These strips are spread on the house floor on the occasion of funeral ceremonies, from the bed, where the deceased is laid, to his house exit door, as if it was a kind of sacred path, which shows the two souls khawan khok and khawan ngao the way toward their destination,  that is to say heaven and the cemetery respectively.

Other similar strips are hung on special cerimonial poles, placed nearby the house or in the cemetery, to show similarly the souls their correct way.

A wooden sculpture depicting a crow, which symbolically carries the soul to heaven, is placed on the poles top.

Moreover, these hung strips are to warn the passer-by that a dead soul is going to the afterlife world and not to distract it, since it might cause illness and serious trouble, both to the passer-by who could unwisely enter the cemetery, and to the whole village.

The entrance to the cemetery is particularly forbidden to women and children.

In the past, the strips were often left on the poles until they were completely destroyed.


Recently and nowadays, due to their high cost, they are exhibited for the strictly necessary days (at most 9 days) and then reused for the future funerals of other family members.
The number of strips and the wealth of decorations also have the function of placing the family in a value social gerarchy based on the family wealth, especially on the family women's skill and competence in the production of these sacred handmade articles.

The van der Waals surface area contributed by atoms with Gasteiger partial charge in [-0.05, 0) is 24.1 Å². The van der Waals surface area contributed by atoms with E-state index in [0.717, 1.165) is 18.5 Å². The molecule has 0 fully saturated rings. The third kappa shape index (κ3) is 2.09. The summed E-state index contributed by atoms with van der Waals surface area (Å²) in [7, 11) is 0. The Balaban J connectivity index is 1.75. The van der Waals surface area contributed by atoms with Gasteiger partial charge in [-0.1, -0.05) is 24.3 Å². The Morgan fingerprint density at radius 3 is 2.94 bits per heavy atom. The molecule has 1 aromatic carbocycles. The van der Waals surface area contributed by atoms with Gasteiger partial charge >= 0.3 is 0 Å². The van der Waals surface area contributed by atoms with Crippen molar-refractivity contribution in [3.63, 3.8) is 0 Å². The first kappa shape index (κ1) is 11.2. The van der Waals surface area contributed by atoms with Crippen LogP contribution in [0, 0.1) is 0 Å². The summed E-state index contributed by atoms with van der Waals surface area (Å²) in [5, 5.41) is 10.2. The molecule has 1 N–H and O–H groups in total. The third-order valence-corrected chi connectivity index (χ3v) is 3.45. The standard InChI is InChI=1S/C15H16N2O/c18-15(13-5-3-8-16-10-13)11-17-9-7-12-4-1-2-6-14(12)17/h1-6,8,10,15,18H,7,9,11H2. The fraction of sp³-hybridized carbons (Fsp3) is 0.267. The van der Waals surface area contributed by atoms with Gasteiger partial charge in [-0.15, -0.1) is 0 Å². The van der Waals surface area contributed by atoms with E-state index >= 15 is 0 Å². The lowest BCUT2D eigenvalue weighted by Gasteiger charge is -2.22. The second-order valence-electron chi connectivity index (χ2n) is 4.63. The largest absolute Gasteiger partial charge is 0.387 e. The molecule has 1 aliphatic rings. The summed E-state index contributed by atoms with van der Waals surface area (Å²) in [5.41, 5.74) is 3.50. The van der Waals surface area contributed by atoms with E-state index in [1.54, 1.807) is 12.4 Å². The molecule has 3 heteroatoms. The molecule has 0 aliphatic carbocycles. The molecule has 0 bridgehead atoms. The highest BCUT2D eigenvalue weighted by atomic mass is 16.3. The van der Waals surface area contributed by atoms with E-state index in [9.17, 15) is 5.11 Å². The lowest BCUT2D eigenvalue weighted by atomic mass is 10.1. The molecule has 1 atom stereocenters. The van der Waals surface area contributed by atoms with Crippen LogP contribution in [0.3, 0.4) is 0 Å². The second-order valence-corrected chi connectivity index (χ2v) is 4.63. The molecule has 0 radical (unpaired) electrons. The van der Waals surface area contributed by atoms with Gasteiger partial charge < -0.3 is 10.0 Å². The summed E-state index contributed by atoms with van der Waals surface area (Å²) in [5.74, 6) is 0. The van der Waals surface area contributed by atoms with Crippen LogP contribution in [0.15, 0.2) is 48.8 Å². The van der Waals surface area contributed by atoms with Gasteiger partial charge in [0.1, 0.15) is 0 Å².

Weaving tecniques
the drape is usually woven using warp and weft of handspun cotton and silk for the decorations made in a discontinuous supplementary weft.
Sometimes, the whole drape is woven from handspun silk, but cotton is usually preferred due its higher resistance; a structure only of silk might in fact be damaged due to the overall weight of the strip, which could be considerable in function of the lenght.
The cloth strips are large between 35 and 50 cm on avarage, due to the restriction imposed by the width of the familiar looms used in this area, which seldom exceeds 50 cm.
The lenght can change a lot in function of the family's richness and of the waver's skill. However, it is almost never less than 5 metres and it can often reach 7 or 8 metres (rarely more).
The rich and complex decorations are obtained with the supplementary discontinuous weft tecnique, using handspun silk dyed with vegetable colours.
The prevalent decorations depict:
abstract geometric symbols , with specific sacred meanings, such as lozenges, hooks, coils, bars, swastikas, endless knots, diamonds, etc. Anyway they all are deeply impregnated with very strong magical meanings; figures of stars and celestial bodies, as the sun, the moon, stars, clouds, which are part of the sky to which the soul is destined;
in the third case, figures of climbing plants, trees, birds, butterflies , monkeys and other spirits called phii nyak (figures of naga with human heads), anyway of beings recalling the image of the climb to the top and then symbolize the passage from earth to heaven.
This kind of textile is now becoming increasingly rare even in the interior villages of the area, due to the high cost of production, as well as the specific skills needed by the wavers to produce it, technical and cultural competences, which are now rarefying over the years and generations.

Written by Bruno Gentili

Traslation by Eva Gatti